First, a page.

I’m afraid of the dark. I have been for as long as I can remember. When I played in my (unfinished) basement as a kid, I always liked having the lights on across the basement so I could brighten every dark corner. When I worked at summer camp, I kept a small pocket-sized flashlight in my pocket. During the 10 years I worked in churches, my least favorite thing to do was to lock up the (dark) church building at the end of the night… my imagination always had ideas of who or what might be lurking in the sprawling darkness.
Several years ago, I was preparing a talk on faith and fear when I found 77 different Biblical passages stating: “Be not afraid,” “Do not be afraid,” and “Do not fear.” These words are spoken by prophets, angels, and our Lord Himself. St. John Paul II used these words in his first homily as Pope in October 1978 and he repeated them often throughout his papacy. I’m not convinced that he was telling me not to be afraid of what might be lurking in the dark; there are much deeper fears we all face.
Pope Benedict XVI identified some of these:
“We (pastors) hear talk of the fears of today’s youth. These fears reveal an enormous lack of hope: a fear of death, at the very moment when life is blossoming and the young are searching to find how to fulfil their potential; fear of failure, through not having discovered the meaning of life; fear of remaining detached in the face of a disconcerting acceleration of events and communications.”
It make sense that these fears are what Biblical and papal “Be not afraid” statements are addressing. That’s because it is those moments that we allow these big fears to guide our decision making we often make our worst choices – and we do the sorts of things we bring to the Sacrament of Reconciliation. To hear or read the words “Be not afraid” is a challenge to find the courage to stand up to our fears of being alone, of failing, and of dying. At the same time simply hearing the words “Be not afraid” doesn’t make it so. In those moments, not only are we still scared … we’re apt to continue to make those poor decisions.
The first letter of St. John offers us concrete help. It is there that we read that “perfect love casts out fear” (1 John 4:8). If we hear the words “Be not afraid” as a simple cliché, the sort of thing you just put on a t-shirt or a bumper sticker, we’ve missed a foundational aspect of our faith: knowing that we are, always have been, and always will be loved by the God who created the universe.
A great example of someone who was able face these deeper fears while standing on the foundation of God’s love can be found at the Annunciation. It is there that the angel Gabriel appears to our Blessed Mother and says: “Do not be afraid, Mary, for you have found favor with God.” It’s possible Mary felt some or all the deeper fears Pope Benedict identified. Who was this child to be? How would she live up to what God was asking of her? How would Joseph respond (and if Joseph left, what would become of her?) Despite all these very real reasons to be afraid, she placed herself in God’s hands, and firmly trusted He would carry her through. This was the fruit of her own faith and relationship with God. She trusted Him because she knew Him. And so she replied: “Behold, I am the handmaid of the Lord; let it be to me according to your word” (Luke 1:37).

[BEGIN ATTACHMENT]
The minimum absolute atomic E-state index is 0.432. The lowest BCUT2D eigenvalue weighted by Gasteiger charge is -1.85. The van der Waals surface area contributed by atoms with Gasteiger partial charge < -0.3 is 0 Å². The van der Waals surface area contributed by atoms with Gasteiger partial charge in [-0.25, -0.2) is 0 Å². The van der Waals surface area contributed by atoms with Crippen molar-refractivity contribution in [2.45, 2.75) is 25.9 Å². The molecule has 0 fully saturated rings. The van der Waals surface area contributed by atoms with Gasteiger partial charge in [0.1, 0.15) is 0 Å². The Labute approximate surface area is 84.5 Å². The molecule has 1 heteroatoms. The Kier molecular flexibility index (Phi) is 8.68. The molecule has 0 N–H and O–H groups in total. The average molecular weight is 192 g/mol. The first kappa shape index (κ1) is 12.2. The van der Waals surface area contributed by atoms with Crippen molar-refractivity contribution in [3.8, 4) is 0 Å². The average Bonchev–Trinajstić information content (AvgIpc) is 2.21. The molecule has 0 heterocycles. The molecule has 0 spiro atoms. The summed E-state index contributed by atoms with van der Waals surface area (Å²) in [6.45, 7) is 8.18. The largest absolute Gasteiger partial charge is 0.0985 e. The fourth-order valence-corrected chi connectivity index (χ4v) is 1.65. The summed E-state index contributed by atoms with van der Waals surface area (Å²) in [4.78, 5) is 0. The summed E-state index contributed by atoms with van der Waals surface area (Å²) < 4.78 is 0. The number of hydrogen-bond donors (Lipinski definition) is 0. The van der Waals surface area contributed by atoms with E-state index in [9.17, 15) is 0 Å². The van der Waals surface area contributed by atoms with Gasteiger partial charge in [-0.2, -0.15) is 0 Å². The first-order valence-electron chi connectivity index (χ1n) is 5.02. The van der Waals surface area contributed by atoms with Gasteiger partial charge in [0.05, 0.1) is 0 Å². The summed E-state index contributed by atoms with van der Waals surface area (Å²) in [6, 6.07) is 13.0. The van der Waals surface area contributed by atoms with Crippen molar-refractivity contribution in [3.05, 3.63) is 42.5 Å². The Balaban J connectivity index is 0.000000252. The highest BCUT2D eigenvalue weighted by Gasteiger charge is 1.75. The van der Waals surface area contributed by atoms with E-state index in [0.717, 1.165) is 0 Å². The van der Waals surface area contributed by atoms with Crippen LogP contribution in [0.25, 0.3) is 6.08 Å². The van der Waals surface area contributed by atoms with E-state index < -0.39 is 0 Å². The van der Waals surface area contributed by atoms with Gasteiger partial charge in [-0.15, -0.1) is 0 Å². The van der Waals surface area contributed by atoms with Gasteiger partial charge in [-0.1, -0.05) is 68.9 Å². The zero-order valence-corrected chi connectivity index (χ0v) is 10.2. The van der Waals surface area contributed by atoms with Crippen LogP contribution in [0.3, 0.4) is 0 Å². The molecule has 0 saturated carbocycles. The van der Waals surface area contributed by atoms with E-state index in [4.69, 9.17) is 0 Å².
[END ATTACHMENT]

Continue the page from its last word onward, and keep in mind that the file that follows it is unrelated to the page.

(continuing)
In his message for World Youth Day 2018, Pope Francis explained the immense meaning behind these words: “The first reason not to fear is the fact that God has called us by name.” Later, the Pope said that “our life is not pure chance or a mere struggle for survival, rather each of us is a cherished story loved by God.”
Behind every be not afraid, do not be afraid, and do not fear, we ought to remember that God knows each of us by name, that He cherishes our stories, and that He loves us anyway. It has always been God’s love that casts out all deeper fears, but it is we who struggle to know and believe in it.
On this day and in this moment in our lives, we may lack the faith and courage to do what Mary did. But it is precisely for this reason that we need the life of faith. In prayer, we open our hearts to the heart of God. In scripture, we hear His voice and words speaking to us. In the Eucharist, He gives Himself to us completely and in return, asks us to do the same. As we do these things (and all the other practices of our faith), we learn to do what Mary did: to let God’s perfect love transform us, cast out all our fears, and help us to make a more complete gift of ourselves and our lives to Him.
“Don’t ever think then that you are unknown to him, as if you were just a number in an anonymous crowd. Each one of you is precious to Christ, he knows you personally, he loves you tenderly, even when you are not aware of it.”
-Pope St. John Paul II, World Youth Day 2000
— Mike Landry is chaplain to Evergreen Catholic Schools west of Edmonton, and serves as an occasional guest speaker and music minister in communities across Western Canada. Mike and his wife Jennifer live in Stony Plain, Alta. with their five children.